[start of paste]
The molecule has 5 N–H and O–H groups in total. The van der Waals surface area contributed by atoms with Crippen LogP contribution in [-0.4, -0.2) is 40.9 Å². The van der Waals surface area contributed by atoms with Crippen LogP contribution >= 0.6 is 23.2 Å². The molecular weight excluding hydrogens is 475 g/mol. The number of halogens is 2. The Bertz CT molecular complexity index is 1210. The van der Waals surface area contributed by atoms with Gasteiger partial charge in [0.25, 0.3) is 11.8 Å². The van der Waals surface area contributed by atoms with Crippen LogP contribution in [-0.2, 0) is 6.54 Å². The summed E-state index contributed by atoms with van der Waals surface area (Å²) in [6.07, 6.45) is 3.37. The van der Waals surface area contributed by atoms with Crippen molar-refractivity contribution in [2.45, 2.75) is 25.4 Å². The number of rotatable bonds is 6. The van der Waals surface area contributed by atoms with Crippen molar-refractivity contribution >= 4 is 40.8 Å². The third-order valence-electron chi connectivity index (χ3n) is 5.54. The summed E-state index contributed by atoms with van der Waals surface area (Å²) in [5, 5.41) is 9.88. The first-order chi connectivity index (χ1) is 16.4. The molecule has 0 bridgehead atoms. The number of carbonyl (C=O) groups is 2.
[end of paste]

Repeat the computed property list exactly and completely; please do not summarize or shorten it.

The molecule has 5 N–H and O–H groups in total. The van der Waals surface area contributed by atoms with Crippen LogP contribution in [-0.4, -0.2) is 40.9 Å². The van der Waals surface area contributed by atoms with Crippen LogP contribution >= 0.6 is 23.2 Å². The molecular weight excluding hydrogens is 475 g/mol. The number of halogens is 2. The Bertz CT molecular complexity index is 1210. The van der Waals surface area contributed by atoms with Gasteiger partial charge in [0.25, 0.3) is 11.8 Å². The van der Waals surface area contributed by atoms with Crippen LogP contribution in [-0.2, 0) is 6.54 Å². The summed E-state index contributed by atoms with van der Waals surface area (Å²) in [6.07, 6.45) is 3.37. The van der Waals surface area contributed by atoms with Crippen molar-refractivity contribution in [2.45, 2.75) is 25.4 Å². The number of rotatable bonds is 6. The van der Waals surface area contributed by atoms with Crippen molar-refractivity contribution >= 4 is 40.8 Å². The third-order valence-electron chi connectivity index (χ3n) is 5.54. The summed E-state index contributed by atoms with van der Waals surface area (Å²) in [5, 5.41) is 9.88. The first-order chi connectivity index (χ1) is 16.4. The molecule has 0 bridgehead atoms. The number of carbonyl (C=O) groups is 2.